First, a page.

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Is There any Link Between Screen Time and Autism?

Screen-Time-and-Autism

New clinical studies indicate the drawback of excessive usage of technology. It is observed that young children who spend too much time with e-gadgets like iPad, tablets, and mobile have autism symptoms. But when parents completely take away the digital screens for a few months, the autistic child’s behavior improves, and symptoms of autism disappear. This phenomenon is called “virtual autism.”

Today’s world is technology-driven. Nowadays, everyone has eyes on the screen, and most of them are obsessed with iPad, tablets, or cell phones. So, it is imperative to know what to do and what not to do with an autistic child and set boundaries to get the best from the technology. Do not let technology hold us back from connecting with others.

Brains at every age, especially at the developing stage, adapt to the environment in which they find themselves. What worries a growing number of advocates is that the potential risks of heavy screen exposure are increasing day by day. It includes some belief that the hastening of autism in the young and attention deficit–hyperactivity disorder (ADHD) in older is because of unlimited and obsessed use of screens.

Autism Spectrum Disorder

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Autism spectrum disorder includes a range—or spectrum—of specific behaviors. Those affected behaviors are principally challenging communicating and interacting socially with others. They may have very narrow interests. They spend hours doing the same thing again and again, such as spinning, counting, turning on and off lights, or watching the same YouTube video over and over.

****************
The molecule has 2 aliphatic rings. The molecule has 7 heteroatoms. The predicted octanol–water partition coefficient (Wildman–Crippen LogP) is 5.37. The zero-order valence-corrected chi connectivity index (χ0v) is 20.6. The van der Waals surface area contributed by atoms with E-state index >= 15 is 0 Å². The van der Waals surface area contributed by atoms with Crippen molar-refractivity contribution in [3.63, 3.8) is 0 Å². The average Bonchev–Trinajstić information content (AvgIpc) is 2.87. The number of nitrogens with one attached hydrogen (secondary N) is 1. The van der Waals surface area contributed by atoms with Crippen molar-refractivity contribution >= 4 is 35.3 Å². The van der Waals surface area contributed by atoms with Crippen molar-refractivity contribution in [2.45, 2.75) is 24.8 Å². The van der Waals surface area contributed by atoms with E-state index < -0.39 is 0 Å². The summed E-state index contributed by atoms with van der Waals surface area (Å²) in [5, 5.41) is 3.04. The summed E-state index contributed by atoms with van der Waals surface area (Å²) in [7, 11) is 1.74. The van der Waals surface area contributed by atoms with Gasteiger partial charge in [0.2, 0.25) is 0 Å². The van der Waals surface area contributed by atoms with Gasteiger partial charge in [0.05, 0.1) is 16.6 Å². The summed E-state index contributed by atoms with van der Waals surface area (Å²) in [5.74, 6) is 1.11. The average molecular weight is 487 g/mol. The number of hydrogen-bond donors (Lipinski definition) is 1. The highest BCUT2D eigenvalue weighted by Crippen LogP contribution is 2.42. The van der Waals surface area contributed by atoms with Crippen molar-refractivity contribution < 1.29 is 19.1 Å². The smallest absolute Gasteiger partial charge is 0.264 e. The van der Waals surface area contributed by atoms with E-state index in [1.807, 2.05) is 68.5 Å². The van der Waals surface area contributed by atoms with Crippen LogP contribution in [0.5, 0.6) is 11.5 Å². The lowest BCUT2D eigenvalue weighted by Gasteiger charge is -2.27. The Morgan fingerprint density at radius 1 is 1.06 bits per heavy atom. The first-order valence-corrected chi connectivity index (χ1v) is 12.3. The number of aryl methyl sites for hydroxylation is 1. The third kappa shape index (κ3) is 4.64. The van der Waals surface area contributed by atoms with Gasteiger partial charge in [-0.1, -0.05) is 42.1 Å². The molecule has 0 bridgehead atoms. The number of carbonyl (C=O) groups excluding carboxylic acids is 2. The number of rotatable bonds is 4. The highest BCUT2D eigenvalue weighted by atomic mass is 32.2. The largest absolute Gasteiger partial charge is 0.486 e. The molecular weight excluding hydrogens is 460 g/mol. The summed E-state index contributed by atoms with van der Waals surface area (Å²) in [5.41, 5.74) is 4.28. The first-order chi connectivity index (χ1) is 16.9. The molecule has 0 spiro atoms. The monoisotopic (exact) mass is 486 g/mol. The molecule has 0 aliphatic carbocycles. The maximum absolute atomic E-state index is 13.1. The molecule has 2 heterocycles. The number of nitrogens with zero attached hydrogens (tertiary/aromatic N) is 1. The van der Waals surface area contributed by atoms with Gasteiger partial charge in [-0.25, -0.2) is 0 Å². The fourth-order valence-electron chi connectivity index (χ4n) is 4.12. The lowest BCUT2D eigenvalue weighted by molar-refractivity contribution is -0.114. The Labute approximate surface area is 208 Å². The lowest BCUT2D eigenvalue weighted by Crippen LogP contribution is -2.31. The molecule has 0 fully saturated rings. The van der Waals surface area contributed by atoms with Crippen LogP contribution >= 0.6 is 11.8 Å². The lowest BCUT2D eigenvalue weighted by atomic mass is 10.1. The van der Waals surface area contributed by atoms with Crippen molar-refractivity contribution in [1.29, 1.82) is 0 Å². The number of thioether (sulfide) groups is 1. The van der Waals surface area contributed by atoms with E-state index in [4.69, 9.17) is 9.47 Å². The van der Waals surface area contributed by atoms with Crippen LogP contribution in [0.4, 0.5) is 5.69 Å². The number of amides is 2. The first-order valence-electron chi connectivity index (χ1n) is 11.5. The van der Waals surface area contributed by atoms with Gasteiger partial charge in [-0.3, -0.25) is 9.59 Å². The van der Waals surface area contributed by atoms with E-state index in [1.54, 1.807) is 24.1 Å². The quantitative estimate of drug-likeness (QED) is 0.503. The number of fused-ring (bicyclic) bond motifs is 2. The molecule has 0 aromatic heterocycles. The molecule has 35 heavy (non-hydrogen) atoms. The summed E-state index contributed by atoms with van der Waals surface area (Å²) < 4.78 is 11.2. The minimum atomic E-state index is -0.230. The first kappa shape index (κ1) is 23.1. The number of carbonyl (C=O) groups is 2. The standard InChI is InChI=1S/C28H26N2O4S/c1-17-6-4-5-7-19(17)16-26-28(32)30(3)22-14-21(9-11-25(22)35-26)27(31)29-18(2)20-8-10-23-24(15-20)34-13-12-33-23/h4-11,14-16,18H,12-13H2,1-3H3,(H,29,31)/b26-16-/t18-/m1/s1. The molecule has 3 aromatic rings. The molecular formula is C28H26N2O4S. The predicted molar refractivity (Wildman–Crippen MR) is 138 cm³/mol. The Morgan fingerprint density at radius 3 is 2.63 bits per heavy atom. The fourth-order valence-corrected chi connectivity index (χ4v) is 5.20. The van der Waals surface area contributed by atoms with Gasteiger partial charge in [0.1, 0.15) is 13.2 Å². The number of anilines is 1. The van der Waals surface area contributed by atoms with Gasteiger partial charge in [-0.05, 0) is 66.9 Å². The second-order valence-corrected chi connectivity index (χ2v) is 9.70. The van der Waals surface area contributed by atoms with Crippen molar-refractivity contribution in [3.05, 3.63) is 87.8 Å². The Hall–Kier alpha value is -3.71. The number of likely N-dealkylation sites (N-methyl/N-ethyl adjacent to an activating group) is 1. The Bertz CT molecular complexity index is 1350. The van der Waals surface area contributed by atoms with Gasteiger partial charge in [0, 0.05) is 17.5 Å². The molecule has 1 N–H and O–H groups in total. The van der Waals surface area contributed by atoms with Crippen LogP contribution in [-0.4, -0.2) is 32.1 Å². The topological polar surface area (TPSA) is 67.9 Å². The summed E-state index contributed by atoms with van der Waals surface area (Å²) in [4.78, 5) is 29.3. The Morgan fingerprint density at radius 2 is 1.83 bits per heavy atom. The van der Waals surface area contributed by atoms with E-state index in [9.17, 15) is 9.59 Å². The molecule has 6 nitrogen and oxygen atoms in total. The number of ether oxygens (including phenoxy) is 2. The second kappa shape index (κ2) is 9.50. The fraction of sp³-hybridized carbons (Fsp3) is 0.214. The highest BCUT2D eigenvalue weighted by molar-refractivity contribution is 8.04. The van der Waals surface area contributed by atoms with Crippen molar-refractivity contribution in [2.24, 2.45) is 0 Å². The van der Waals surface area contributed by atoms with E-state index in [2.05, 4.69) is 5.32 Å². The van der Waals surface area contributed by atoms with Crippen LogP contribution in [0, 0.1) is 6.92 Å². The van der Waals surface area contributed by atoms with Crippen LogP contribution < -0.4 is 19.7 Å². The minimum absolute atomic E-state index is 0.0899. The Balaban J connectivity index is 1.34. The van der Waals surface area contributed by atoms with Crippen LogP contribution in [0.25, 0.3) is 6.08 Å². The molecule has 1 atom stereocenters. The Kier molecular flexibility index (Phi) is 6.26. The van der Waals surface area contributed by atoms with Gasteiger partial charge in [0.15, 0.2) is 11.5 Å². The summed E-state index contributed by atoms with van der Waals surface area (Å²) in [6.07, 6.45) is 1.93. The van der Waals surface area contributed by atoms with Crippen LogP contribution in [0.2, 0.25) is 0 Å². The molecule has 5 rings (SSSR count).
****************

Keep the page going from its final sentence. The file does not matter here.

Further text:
Parents are naturally concerned because the behavioral symptoms of ASD put barriers in day-to-day progress. ASD symptoms make it challenging to succeed socially, academically, and, hopefully in later life, professionally. Some children never overcome the symptoms of autism, which is why the parents fill with dread when they hear the word autism.

Virtual Autism and Treatment of VR Autism

When a person goes into parenting, he starts feeling danger from runaway vehicles to microscopic bacteria—the same as for digital devices that seem beneficial as well as dangerous. Screens are everywhere, from the line walls, bedrooms, and countertops that can present insurmountable obstacles to a child’s growing mind. Even more, so do the digital screens that kids hold in their own hands.

A psychiatrist in Romania has witnessed an astonishing rise in autism spectrum disorder (ASD) among youngsters in a children’s hospital in the last decade. The term “virtual autism” was first introduced by Dr. Marius Zamfir, a Romanian clinical psychologist. He collected data from autistic children and found a common trend in their parenting.

The trend was that children with autism spent more than 4-5 hours daily watching screens like T.V, computers, laptops, iPods, tablets, or mobile phones. The cause behind this increased number of autistic children was unknown, so he dug into the activity logs the hospital collected on all patients admitted. Through those records, he found a strong emerging parenting trend: children are presenting with autism were spending four or more hours a day watching some kind of screen: television, computer, tablet, or phone.

VR Autism Therapy

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The child psychiatrist asked parents to take them away from screens for a while. Make their children busy in other activities like going outside more and engaging in outdoor activities, reading books together, talking face-to-face, and simply playing. He wanted affected children to engage autistic children in more day-to-day social interactions. He suggested that parents provide more chances of socialization to their autistic children. And this is the primary challenge for anyone on the autism spectrum.

So, Could Pulling Autistic Children Away From Their Screens Of Solitude Relieve Some Of The Symptoms?

Yes, he reports, autism symptoms resolved, leading the doctor to identify something entirely new: what he calls “Virtual Autism,” or autism induced by screens. The youngest children say 18 months old, resolved autism issues within a few months, while the hospital’s oldest patient, an 8-year-old boy, took two years to recover fully from his ASD symptoms. Yet recover he did, along with, he reports, a series of 82 children with a similar clinical course.

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